10 Ancient Serial Killers That Foreshadowed Jack The Ripper
What makes someone a serial killer? Even though psychologists and criminologists have been working for decades to accurately define and identify what makes a person commit such cold-blooded murders again and again, we are afraid that the answer to this question could be way more complicated that it appears to be at first glance. The causes of psychopathy remain somewhat of a mystery.
While these questions about the nature of a serial killer remain unanswered, another point of intrigue is this: Why is Jack the Ripper the most famous serial killer in history, when there have been more brutal and monstrous serial killers before him? If you don’t believe us, the extremely repellent serial killers of antiquity that follow, will help you realize that some of them make the famous unidentified British serial killer look like a novice in comparison!
But before we start, a quick side note. Some of the confessions of these so-called serial killers came about under torture. So could there be another side to the historical reports of their abysmal crimes?
In Greek mythology we meet the first serial killer in popular culture. Procrustes, also known as "the stretcher,” is a legendary killer from Attica that kept a house by the side of a busy road where he offered hospitality to passing strangers. He usually invited travelers in for a comforting meal and a night's rest in his very “special” iron bed. If a victim was shorter than the bed, he stretched him by hammering or racking the body to fit. Alternatively, if the victim was longer than the bed, he cut off the legs to make the body fit the bed’s length. As you probably understand, in both cases the victim died.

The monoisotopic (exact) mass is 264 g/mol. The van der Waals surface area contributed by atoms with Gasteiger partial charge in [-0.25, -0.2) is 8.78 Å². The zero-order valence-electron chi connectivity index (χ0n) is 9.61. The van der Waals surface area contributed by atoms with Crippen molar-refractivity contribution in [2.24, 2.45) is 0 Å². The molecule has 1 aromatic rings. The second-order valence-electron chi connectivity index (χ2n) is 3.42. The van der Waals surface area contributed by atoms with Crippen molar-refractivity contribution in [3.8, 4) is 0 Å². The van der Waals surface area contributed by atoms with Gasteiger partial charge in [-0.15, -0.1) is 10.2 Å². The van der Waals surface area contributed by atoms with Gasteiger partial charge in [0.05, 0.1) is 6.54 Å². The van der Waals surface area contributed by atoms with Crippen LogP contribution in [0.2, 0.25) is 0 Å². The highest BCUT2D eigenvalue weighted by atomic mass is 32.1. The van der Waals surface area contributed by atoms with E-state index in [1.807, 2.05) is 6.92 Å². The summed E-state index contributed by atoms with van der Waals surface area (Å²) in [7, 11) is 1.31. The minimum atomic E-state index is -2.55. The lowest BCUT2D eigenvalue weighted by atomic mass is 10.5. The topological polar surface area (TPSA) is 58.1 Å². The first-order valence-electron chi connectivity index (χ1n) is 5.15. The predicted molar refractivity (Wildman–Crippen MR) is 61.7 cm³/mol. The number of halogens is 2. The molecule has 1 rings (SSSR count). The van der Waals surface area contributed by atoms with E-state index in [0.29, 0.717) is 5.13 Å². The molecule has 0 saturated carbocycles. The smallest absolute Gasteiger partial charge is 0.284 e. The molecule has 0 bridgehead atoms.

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A modern representation of ‘Procrusean Bed’ Caricature from 19th century German satirical magazine (Public Domain)
Fortunately, Procrustes was destroyed by his own method by the younger and stronger Theseus, who would later murder the Minotaur of Crete as well. Procrustes is still discussed today thanks to his “Procrustean bed,” which has become proverbial for arbitrarily—and violently—forcing someone or something to fit into an unnatural scheme or pattern.
Theseus fighting Prokrustes. Surround of the tondo of an Attic red-figured kylix, ca. 440-430 BC. Said to be from Vulci. ( CC BY 2.5 )
While historians are still debating if Procrustes was a real historical figure or not, Liu Pengli is undoubtedly the first recorded serial killer in history. Also known as the Prince of Jidong, Liu Pengli was a 2 nd Century BC Han prince who thought that he had a license to kill. For more than two decades, the blood-thirsty Pengli would go out on marauding expeditions with tens of slaves or young men who were in hiding from the law. He murdered over a hundred people in total, seizing their possessions for sheer sport, as recorded by Sima Qian in ‘Records of the Great Historian’. One of his victims’ sons would eventually report his bloody hobby to the emperor but instead of obeying to the court’s suggestion of death, the emperor spared his kin, only stripping him of his titles and banishing him from the kingdom.
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Sima Qian ( Public Domain )
Anula of Anuradhapura
Known as one of the biggest misandrists in Asian history, Queen Anula, reigned from 47 to 42 BC and was the first queen in Sri Lankan history to have wielded so much power. Her reign was filled with secret love affairs, a series of murders, plenty of poison, and a very tragic end for the queen herself. Anula poisoned her son and four husbands in her way to the throne as queen regnant for five years. But for her ‘luck’ was to run out and end her gruesome reign. She was eventually overthrown and burned alive.